Background: In China, most of migrant workers work in the small and medium-sized enterprises (SMEs) and are a vulnerable group for occupational health. Migrant workers are at increased risk of occupational health risks due to poor occupational health behaviours such as the low use of personal protective equipment (PPE). However, there is a lack of solid evidence regarding how to improve the use of PPE among migrant workers in SMEs. The current study will assess the effectiveness of a multi-pronged behavioural intervention designed to promote PPE utilization among migrant workers exposed to organic solvents in SMEs. Methods/Design: This is a single blind, three-arm cluster randomized trial with 60 SMEs equally randomized to receive a top-down intervention (i.e. general health education and mHealth intervention provided by researchers) or a comprehensive intervention (which includes both top-down intervention and peer education) or a control condition (participants will not receive the intervention, but study measures will be obtained). Interventions will be conducted at the SMEs level for 6 months and all eligible migrant workers in these SMEs will be enrolled into the trial. The primary outcome is effective use of PPE during the last week. The secondary outcomes are occupational health knowledge and attitude and participation in occupational health check-up. Data will be collected and assessed at baseline; 3 months post baseline and the end of the intervention. Discussion: This theory- and evidence based intervention will contribute to the limited evidence of behaviour change intervention in improving PPE utilization of migrant workers in SMEs, and provide timely evidence for the development of basic occupational health services in China and elsewhere with similar industrialization contexts. Trial registration: ChiCTR-IOR-15006929. Registered on 16 August 2015.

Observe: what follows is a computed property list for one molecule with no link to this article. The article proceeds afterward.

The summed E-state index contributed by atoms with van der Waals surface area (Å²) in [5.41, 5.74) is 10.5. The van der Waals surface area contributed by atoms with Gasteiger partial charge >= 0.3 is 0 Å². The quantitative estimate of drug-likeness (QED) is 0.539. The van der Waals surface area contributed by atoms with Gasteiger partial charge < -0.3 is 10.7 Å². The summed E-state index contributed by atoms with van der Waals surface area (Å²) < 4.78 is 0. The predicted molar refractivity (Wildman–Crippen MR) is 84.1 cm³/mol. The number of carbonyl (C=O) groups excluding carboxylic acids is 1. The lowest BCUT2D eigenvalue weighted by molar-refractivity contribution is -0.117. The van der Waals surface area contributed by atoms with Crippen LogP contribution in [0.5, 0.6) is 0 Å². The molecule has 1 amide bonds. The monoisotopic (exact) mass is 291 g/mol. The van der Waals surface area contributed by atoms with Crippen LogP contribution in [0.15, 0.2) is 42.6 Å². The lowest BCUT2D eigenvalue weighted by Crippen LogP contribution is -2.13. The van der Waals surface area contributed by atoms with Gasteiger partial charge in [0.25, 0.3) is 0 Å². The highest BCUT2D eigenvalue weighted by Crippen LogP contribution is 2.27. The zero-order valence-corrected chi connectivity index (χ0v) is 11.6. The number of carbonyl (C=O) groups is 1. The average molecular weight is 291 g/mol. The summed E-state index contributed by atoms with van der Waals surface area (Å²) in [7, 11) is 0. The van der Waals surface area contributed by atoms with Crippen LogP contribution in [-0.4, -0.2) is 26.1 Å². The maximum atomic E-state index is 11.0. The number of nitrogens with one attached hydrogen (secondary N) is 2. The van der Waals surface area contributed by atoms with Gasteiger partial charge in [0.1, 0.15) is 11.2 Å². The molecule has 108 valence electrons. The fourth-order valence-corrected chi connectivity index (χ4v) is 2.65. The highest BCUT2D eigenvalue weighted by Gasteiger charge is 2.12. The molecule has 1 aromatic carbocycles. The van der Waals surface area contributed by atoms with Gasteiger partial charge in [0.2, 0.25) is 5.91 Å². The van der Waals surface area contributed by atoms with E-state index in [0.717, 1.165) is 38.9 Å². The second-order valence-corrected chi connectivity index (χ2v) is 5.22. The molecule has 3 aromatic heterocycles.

- Behavioural intervention
- Cluster randomized controlled trial
- Migrant workers
- Personal protective equipment
ASJC Scopus subject areas
- Public Health, Environmental and Occupational Health